Sound familiar? His position on ending the war in Iraq is the most aggressive of any of the four major presidential candidates, and the only one of the four who will commit to having all of our troops out of Iraq in his first term as President. His record in New Mexico and his plan to combat global warming and climate change has been called by the League of Conservation Voters the "most aggressive" of any of the candidates running for President.

This is a candidate who is not just offering bold, innovative leadership and vision to the campaign; Bill Richardson is also giving the specifics to make that vision a reality.

Richardson said his plan, entitled "A Quality Education for all Americans", would also include college affordability for all students by offering to forgive two years of college tuition and fees at a public university for every year of national service. The Plan, costing $60 billion dollars a year, would be funded by eliminating subsides to private banks and by Cutting Unnecessary Cold War-era Weapons Systems.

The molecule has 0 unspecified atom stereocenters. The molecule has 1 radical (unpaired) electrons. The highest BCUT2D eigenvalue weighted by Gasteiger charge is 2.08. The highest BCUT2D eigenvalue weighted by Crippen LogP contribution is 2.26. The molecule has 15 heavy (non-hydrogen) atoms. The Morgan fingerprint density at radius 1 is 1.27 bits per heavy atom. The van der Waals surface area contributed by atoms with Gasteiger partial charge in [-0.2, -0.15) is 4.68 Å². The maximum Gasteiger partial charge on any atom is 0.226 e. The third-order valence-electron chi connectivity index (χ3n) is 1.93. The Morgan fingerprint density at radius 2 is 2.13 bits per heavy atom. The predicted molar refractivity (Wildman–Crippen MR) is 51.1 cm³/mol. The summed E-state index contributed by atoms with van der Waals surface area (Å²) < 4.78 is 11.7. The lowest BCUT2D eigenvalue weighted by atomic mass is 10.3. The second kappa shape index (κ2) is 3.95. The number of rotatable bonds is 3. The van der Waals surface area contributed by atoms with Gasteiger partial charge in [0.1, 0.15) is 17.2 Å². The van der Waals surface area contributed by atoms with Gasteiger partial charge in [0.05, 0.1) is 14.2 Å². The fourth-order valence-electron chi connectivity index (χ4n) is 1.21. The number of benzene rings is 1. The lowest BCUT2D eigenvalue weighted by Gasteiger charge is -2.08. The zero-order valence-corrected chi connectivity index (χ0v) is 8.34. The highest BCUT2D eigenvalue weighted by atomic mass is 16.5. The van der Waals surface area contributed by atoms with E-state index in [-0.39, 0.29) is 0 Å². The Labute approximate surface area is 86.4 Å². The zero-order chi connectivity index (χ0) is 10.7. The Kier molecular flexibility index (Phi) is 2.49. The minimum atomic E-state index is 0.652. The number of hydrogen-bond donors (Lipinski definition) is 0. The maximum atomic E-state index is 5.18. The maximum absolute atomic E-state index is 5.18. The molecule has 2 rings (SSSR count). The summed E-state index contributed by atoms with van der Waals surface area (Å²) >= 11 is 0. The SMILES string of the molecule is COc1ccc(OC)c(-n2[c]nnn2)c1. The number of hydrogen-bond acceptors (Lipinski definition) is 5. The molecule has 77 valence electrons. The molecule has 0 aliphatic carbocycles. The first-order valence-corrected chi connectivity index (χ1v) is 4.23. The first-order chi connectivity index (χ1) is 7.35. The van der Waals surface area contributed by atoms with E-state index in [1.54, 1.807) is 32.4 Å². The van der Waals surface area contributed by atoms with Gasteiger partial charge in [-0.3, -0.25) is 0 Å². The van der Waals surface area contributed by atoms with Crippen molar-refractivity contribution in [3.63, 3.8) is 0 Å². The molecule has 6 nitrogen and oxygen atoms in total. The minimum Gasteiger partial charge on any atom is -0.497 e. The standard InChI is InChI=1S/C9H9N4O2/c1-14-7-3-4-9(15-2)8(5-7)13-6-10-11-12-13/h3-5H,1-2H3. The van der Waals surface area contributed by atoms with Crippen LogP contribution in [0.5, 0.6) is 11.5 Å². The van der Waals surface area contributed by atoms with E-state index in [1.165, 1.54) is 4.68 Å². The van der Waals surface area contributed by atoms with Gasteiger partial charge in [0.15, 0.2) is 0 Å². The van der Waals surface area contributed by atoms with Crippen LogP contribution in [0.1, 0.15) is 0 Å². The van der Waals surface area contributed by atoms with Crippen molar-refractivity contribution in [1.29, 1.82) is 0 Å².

Some Highlights of the Plan:

* No Child Left Behind - Governor Richardson has taken the strongest possible position on NCLB. At the HRC/Logo Forum, Richardson opened by saying three pieces of legislation need to be scrapped or de-authorized: AUMF, DOMA and NCLB. In yesterday's speech, he was even more specific:

That starts with building the best public school system in the world. Compromises will not do.

We must skip the caution. Skip the half measures. What we need is bold change.